Alan Hughes says there is still a way to go in fighting homophobia in Ireland

The presenter says Ireland has come a long way in terms of equality, but there are still those out there who use homophobic slurs.

A headshot of Alan Hughes, wearing his Sammy Sausages costume, in the cinema with red seats behind him

With a cinema version of Alan Hughes’ Christmas panto, Peter Pan, being shown at Omniplex cinemas across Ireland this July, he spoke to the Irish Sun about his experience with homophobia in Ireland. 

Alan spoke about the start of his career, in a time when there was less acceptance of gay people in Ireland. He got his start with RTÉ three decades ago, and recalls those who hinted that it would be better if he avoided going to gay bars and talking about gay rights activism. 

“It wasn’t said in as many words but it was intimated, ‘Well you wouldn’t want to be seen doing things like that.’”

Because he was going to be on prime-time television he was told “not to go down that road.” He then joked; “The gas thing was, if you’d seen me on RTÉ back then with a big stripy jacket and bouffant hair and you didn’t think I was gay… Ah come on.”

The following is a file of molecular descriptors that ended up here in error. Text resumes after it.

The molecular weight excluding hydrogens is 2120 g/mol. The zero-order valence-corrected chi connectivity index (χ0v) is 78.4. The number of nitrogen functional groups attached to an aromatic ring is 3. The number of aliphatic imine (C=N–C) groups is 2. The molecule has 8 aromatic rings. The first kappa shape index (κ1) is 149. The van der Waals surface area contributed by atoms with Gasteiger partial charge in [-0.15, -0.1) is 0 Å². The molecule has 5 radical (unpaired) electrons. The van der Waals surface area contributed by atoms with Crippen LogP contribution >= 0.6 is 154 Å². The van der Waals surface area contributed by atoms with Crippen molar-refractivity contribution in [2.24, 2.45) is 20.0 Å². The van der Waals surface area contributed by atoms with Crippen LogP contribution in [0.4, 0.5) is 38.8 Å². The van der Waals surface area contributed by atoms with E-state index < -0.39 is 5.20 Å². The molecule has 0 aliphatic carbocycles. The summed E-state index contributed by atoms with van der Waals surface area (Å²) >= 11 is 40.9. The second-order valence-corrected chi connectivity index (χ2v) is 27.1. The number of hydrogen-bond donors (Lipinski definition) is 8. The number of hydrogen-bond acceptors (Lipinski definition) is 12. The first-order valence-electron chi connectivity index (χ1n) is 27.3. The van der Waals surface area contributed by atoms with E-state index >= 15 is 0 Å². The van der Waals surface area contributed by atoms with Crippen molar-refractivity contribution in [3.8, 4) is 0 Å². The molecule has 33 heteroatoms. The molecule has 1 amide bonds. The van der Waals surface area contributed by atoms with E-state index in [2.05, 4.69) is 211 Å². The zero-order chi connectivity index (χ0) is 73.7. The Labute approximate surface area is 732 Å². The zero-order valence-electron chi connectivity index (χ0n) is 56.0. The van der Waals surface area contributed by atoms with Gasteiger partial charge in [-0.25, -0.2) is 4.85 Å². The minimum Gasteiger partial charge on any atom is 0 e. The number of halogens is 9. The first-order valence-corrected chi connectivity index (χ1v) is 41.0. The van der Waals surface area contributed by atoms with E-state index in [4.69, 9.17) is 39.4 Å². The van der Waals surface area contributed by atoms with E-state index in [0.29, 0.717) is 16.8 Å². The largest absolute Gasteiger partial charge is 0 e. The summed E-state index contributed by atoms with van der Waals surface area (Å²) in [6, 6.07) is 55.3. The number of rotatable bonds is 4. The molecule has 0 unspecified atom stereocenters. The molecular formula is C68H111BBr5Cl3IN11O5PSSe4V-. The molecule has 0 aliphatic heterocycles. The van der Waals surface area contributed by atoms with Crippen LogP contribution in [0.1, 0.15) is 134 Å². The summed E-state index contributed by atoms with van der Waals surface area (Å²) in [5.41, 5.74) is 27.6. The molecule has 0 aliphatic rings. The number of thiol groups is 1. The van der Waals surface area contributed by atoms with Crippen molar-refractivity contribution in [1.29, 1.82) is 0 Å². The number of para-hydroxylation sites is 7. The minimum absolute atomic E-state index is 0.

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Alan also recalled that when he first starting dating his husband, Karl Broderick, homosexuality was still illegal in Ireland. They met in 1993, and homosexuality was decriminalised in the same year. 

Things have since gotten better for gay people in Ireland, but in spite of the advances made, Alan Hughes has said that homophobia is still alive and well. As evidenced when his friend, Darren Kennedy, had a homophobic slur shouted at him in Dublin city centre. 

Alan said that he regularly sees the same abuse in his home city. “If I saw a load of guys or girls coming towards me, I would be nervous that somebody was going to say something like Darren got, ‘there’s that f****t off the telly.’ I guess it’s part and parcel of the job.

“People think we have moved on so much but we haven’t.” 

Alan said that his annual panto had sadly been affected by the pandemic, but he was thrilled to have the latest production of Peter Pan still reach an audience in a number of cinemas. The panto, which would normally only be available to see in Dublin, will be screened in cinemas nationwide. 

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